After the Winter
Someday, when trees have shed their leaves
And against the morning white
The shivering birds beneath eves
Have sheltered for the night,
We’ll turn our faces southward, love,
Toward the summer isle
Where bamboos spire to shafted grove
And wide mouthed orchids smile.
And we’ll seek the quiet hill
Where towers the cotton tree,
And leaps the laughing crystal rill,
And works the droning bee.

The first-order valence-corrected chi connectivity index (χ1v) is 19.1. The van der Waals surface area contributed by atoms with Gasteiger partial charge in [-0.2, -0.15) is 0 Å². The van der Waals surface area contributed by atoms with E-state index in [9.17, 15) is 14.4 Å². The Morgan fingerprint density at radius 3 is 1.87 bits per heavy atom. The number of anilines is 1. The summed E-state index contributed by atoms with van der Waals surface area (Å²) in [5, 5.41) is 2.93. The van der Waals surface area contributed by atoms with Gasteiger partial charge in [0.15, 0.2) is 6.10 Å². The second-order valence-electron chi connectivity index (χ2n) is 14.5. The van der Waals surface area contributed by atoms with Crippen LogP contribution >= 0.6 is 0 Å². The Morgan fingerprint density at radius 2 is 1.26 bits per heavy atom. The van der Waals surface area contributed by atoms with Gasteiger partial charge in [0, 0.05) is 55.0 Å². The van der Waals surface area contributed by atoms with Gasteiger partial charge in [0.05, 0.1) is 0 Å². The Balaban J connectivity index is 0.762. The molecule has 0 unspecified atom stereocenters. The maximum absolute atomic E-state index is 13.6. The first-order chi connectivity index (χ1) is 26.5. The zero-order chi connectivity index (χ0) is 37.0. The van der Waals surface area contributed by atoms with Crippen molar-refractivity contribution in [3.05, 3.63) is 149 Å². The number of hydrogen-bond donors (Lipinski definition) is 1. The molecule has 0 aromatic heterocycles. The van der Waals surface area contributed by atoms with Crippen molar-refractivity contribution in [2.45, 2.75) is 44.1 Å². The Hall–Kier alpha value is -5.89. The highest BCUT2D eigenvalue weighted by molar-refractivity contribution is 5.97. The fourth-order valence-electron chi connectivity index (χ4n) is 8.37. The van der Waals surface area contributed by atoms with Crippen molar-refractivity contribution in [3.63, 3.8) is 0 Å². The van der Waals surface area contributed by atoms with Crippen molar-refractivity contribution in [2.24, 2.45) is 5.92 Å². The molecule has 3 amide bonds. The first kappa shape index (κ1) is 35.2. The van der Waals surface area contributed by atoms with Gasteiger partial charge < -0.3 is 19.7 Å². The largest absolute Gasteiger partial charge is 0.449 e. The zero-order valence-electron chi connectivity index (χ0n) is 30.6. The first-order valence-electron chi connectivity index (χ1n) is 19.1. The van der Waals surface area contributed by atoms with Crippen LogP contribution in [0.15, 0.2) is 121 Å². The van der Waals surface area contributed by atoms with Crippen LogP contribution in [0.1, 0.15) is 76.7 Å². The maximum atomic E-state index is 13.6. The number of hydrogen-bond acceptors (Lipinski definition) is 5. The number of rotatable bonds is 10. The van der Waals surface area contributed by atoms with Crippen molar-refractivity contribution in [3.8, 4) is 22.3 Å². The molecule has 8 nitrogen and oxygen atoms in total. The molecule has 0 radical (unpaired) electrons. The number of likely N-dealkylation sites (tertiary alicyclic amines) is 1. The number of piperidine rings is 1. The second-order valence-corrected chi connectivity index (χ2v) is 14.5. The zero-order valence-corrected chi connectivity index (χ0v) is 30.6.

And we’ll build the cottage there
Beside an open glade,
With black-ribbed blue-bells blowing near,
And ferns that never fade.
Claude Mckay, who was born in Jamaica in 1889,
wrote about social and political concerns from
his perspective as a black man in the United States,
as well as a variety of subjects ranging from
his Jamaican homeland to romantic love.